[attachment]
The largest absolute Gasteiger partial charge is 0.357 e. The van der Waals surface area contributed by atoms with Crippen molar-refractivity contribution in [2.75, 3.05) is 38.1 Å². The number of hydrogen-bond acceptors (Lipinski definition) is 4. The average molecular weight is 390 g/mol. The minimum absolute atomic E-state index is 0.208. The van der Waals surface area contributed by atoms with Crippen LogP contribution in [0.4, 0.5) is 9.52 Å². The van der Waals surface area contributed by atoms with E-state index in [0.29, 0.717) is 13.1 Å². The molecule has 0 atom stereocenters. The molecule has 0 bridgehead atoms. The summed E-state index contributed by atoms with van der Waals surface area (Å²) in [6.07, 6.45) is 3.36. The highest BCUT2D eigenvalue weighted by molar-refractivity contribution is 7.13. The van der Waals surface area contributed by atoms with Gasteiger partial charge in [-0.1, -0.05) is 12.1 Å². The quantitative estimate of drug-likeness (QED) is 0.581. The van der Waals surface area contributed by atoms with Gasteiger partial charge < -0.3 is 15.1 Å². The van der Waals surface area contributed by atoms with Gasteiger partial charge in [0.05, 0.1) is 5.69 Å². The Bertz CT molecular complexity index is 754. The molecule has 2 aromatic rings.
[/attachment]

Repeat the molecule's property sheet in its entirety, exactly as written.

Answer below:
The largest absolute Gasteiger partial charge is 0.357 e. The van der Waals surface area contributed by atoms with Crippen molar-refractivity contribution in [2.75, 3.05) is 38.1 Å². The number of hydrogen-bond acceptors (Lipinski definition) is 4. The average molecular weight is 390 g/mol. The minimum absolute atomic E-state index is 0.208. The van der Waals surface area contributed by atoms with Crippen LogP contribution in [0.4, 0.5) is 9.52 Å². The van der Waals surface area contributed by atoms with E-state index in [0.29, 0.717) is 13.1 Å². The molecule has 0 atom stereocenters. The molecule has 0 bridgehead atoms. The summed E-state index contributed by atoms with van der Waals surface area (Å²) in [6.07, 6.45) is 3.36. The highest BCUT2D eigenvalue weighted by molar-refractivity contribution is 7.13. The van der Waals surface area contributed by atoms with Gasteiger partial charge in [-0.1, -0.05) is 12.1 Å². The quantitative estimate of drug-likeness (QED) is 0.581. The van der Waals surface area contributed by atoms with Gasteiger partial charge < -0.3 is 15.1 Å². The van der Waals surface area contributed by atoms with Gasteiger partial charge in [0.05, 0.1) is 5.69 Å². The Bertz CT molecular complexity index is 754. The molecule has 2 aromatic rings.